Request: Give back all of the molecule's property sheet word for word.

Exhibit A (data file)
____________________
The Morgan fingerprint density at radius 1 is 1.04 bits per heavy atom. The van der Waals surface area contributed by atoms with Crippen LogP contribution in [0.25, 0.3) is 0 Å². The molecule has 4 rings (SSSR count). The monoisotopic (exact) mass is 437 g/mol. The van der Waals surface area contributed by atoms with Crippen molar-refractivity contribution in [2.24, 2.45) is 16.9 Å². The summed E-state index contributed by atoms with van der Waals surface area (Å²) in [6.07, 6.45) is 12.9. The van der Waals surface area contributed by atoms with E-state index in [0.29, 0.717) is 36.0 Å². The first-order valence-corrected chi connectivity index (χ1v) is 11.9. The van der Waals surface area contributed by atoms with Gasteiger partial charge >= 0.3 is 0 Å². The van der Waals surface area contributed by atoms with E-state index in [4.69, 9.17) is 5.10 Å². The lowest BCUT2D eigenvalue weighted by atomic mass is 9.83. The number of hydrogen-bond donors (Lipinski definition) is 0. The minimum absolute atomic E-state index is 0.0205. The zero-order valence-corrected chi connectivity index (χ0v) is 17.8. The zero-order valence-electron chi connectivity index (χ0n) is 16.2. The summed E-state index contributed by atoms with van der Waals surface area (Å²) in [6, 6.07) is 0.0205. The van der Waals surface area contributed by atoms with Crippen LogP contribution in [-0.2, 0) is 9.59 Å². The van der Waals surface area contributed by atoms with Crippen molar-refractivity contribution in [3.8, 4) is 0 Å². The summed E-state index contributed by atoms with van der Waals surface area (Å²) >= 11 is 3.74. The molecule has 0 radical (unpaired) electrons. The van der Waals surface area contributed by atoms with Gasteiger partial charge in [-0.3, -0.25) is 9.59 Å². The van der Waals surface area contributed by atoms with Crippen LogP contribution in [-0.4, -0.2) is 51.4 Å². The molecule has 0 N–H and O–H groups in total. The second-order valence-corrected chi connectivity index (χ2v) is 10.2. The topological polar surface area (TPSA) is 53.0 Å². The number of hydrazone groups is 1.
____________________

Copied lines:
The Morgan fingerprint density at radius 1 is 1.04 bits per heavy atom. The van der Waals surface area contributed by atoms with Crippen LogP contribution in [0.25, 0.3) is 0 Å². The molecule has 4 rings (SSSR count). The monoisotopic (exact) mass is 437 g/mol. The van der Waals surface area contributed by atoms with Crippen molar-refractivity contribution in [2.24, 2.45) is 16.9 Å². The summed E-state index contributed by atoms with van der Waals surface area (Å²) in [6.07, 6.45) is 12.9. The van der Waals surface area contributed by atoms with E-state index in [0.29, 0.717) is 36.0 Å². The first-order valence-corrected chi connectivity index (χ1v) is 11.9. The van der Waals surface area contributed by atoms with Gasteiger partial charge >= 0.3 is 0 Å². The van der Waals surface area contributed by atoms with E-state index in [4.69, 9.17) is 5.10 Å². The lowest BCUT2D eigenvalue weighted by atomic mass is 9.83. The number of hydrogen-bond donors (Lipinski definition) is 0. The minimum absolute atomic E-state index is 0.0205. The zero-order valence-corrected chi connectivity index (χ0v) is 17.8. The zero-order valence-electron chi connectivity index (χ0n) is 16.2. The summed E-state index contributed by atoms with van der Waals surface area (Å²) in [6, 6.07) is 0.0205. The van der Waals surface area contributed by atoms with Crippen LogP contribution in [-0.2, 0) is 9.59 Å². The van der Waals surface area contributed by atoms with Crippen molar-refractivity contribution in [3.8, 4) is 0 Å². The summed E-state index contributed by atoms with van der Waals surface area (Å²) >= 11 is 3.74. The molecule has 0 radical (unpaired) electrons. The van der Waals surface area contributed by atoms with Gasteiger partial charge in [-0.3, -0.25) is 9.59 Å². The van der Waals surface area contributed by atoms with Crippen LogP contribution in [-0.4, -0.2) is 51.4 Å². The molecule has 0 N–H and O–H groups in total. The second-order valence-corrected chi connectivity index (χ2v) is 10.2. The topological polar surface area (TPSA) is 53.0 Å². The number of hydrazone groups is 1.